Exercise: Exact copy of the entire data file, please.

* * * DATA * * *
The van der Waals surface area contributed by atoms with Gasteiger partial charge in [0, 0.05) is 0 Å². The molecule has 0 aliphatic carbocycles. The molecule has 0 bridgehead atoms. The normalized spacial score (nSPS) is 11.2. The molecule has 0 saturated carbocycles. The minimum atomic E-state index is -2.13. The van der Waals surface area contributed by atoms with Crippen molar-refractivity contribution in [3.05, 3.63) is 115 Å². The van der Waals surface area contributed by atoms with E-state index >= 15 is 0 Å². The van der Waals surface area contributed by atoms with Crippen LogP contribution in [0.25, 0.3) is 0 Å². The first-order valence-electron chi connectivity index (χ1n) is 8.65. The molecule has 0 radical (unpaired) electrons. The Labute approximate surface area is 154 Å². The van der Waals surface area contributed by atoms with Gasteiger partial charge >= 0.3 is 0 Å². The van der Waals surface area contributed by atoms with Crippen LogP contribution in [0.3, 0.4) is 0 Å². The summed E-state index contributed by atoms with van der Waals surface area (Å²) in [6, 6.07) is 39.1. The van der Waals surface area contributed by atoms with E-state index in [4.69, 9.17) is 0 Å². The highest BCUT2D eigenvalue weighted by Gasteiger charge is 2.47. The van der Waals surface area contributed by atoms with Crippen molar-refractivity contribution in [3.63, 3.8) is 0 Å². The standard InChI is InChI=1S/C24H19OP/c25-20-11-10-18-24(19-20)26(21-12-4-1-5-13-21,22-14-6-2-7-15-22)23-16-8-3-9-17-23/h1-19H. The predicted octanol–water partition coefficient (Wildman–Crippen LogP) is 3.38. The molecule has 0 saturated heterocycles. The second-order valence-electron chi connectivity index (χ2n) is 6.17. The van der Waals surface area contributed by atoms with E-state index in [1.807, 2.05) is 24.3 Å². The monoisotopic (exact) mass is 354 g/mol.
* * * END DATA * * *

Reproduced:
The van der Waals surface area contributed by atoms with Gasteiger partial charge in [0, 0.05) is 0 Å². The molecule has 0 aliphatic carbocycles. The molecule has 0 bridgehead atoms. The normalized spacial score (nSPS) is 11.2. The molecule has 0 saturated carbocycles. The minimum atomic E-state index is -2.13. The van der Waals surface area contributed by atoms with Crippen molar-refractivity contribution in [3.05, 3.63) is 115 Å². The van der Waals surface area contributed by atoms with E-state index >= 15 is 0 Å². The van der Waals surface area contributed by atoms with Crippen LogP contribution in [0.25, 0.3) is 0 Å². The first-order valence-electron chi connectivity index (χ1n) is 8.65. The molecule has 0 radical (unpaired) electrons. The Labute approximate surface area is 154 Å². The van der Waals surface area contributed by atoms with Gasteiger partial charge >= 0.3 is 0 Å². The van der Waals surface area contributed by atoms with Crippen LogP contribution in [0.3, 0.4) is 0 Å². The summed E-state index contributed by atoms with van der Waals surface area (Å²) in [6, 6.07) is 39.1. The van der Waals surface area contributed by atoms with E-state index in [4.69, 9.17) is 0 Å². The highest BCUT2D eigenvalue weighted by Gasteiger charge is 2.47. The van der Waals surface area contributed by atoms with Crippen molar-refractivity contribution in [3.63, 3.8) is 0 Å². The standard InChI is InChI=1S/C24H19OP/c25-20-11-10-18-24(19-20)26(21-12-4-1-5-13-21,22-14-6-2-7-15-22)23-16-8-3-9-17-23/h1-19H. The predicted octanol–water partition coefficient (Wildman–Crippen LogP) is 3.38. The molecule has 0 saturated heterocycles. The second-order valence-electron chi connectivity index (χ2n) is 6.17. The van der Waals surface area contributed by atoms with E-state index in [1.807, 2.05) is 24.3 Å². The monoisotopic (exact) mass is 354 g/mol.